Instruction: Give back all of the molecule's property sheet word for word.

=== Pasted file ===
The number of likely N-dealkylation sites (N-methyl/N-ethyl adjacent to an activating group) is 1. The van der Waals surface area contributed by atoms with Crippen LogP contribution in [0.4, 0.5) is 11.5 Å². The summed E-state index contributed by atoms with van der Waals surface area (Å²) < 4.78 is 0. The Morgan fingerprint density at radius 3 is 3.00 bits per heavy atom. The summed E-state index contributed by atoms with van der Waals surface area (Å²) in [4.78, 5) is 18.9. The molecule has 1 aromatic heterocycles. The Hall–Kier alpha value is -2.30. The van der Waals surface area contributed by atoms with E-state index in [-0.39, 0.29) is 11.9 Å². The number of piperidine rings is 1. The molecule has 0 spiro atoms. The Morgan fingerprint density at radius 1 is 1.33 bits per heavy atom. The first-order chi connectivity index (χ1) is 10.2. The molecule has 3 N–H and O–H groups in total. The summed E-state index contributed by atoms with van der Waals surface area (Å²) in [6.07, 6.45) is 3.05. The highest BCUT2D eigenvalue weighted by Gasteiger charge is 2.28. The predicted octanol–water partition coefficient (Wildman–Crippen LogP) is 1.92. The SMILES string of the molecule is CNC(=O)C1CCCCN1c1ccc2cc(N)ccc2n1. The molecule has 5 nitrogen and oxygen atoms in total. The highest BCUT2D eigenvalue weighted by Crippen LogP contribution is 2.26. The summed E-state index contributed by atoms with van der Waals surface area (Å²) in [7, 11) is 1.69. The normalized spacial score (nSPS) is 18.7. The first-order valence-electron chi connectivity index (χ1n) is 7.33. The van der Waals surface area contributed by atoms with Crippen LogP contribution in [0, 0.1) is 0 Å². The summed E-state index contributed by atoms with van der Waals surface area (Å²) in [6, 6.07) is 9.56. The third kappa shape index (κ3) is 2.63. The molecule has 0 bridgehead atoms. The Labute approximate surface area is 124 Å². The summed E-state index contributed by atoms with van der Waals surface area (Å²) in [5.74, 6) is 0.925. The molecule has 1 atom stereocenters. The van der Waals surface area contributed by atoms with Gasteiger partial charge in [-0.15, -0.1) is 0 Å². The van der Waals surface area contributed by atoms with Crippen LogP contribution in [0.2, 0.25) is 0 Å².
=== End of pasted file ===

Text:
The number of likely N-dealkylation sites (N-methyl/N-ethyl adjacent to an activating group) is 1. The van der Waals surface area contributed by atoms with Crippen LogP contribution in [0.4, 0.5) is 11.5 Å². The summed E-state index contributed by atoms with van der Waals surface area (Å²) < 4.78 is 0. The Morgan fingerprint density at radius 3 is 3.00 bits per heavy atom. The summed E-state index contributed by atoms with van der Waals surface area (Å²) in [4.78, 5) is 18.9. The molecule has 1 aromatic heterocycles. The Hall–Kier alpha value is -2.30. The van der Waals surface area contributed by atoms with E-state index in [-0.39, 0.29) is 11.9 Å². The number of piperidine rings is 1. The molecule has 0 spiro atoms. The Morgan fingerprint density at radius 1 is 1.33 bits per heavy atom. The first-order chi connectivity index (χ1) is 10.2. The molecule has 3 N–H and O–H groups in total. The summed E-state index contributed by atoms with van der Waals surface area (Å²) in [6.07, 6.45) is 3.05. The highest BCUT2D eigenvalue weighted by Gasteiger charge is 2.28. The predicted octanol–water partition coefficient (Wildman–Crippen LogP) is 1.92. The SMILES string of the molecule is CNC(=O)C1CCCCN1c1ccc2cc(N)ccc2n1. The molecule has 5 nitrogen and oxygen atoms in total. The highest BCUT2D eigenvalue weighted by Crippen LogP contribution is 2.26. The summed E-state index contributed by atoms with van der Waals surface area (Å²) in [7, 11) is 1.69. The normalized spacial score (nSPS) is 18.7. The first-order valence-electron chi connectivity index (χ1n) is 7.33. The van der Waals surface area contributed by atoms with Crippen LogP contribution in [0, 0.1) is 0 Å². The summed E-state index contributed by atoms with van der Waals surface area (Å²) in [6, 6.07) is 9.56. The third kappa shape index (κ3) is 2.63. The molecule has 0 bridgehead atoms. The Labute approximate surface area is 124 Å². The summed E-state index contributed by atoms with van der Waals surface area (Å²) in [5.74, 6) is 0.925. The molecule has 1 atom stereocenters. The van der Waals surface area contributed by atoms with Gasteiger partial charge in [-0.15, -0.1) is 0 Å². The van der Waals surface area contributed by atoms with Crippen LogP contribution in [0.2, 0.25) is 0 Å².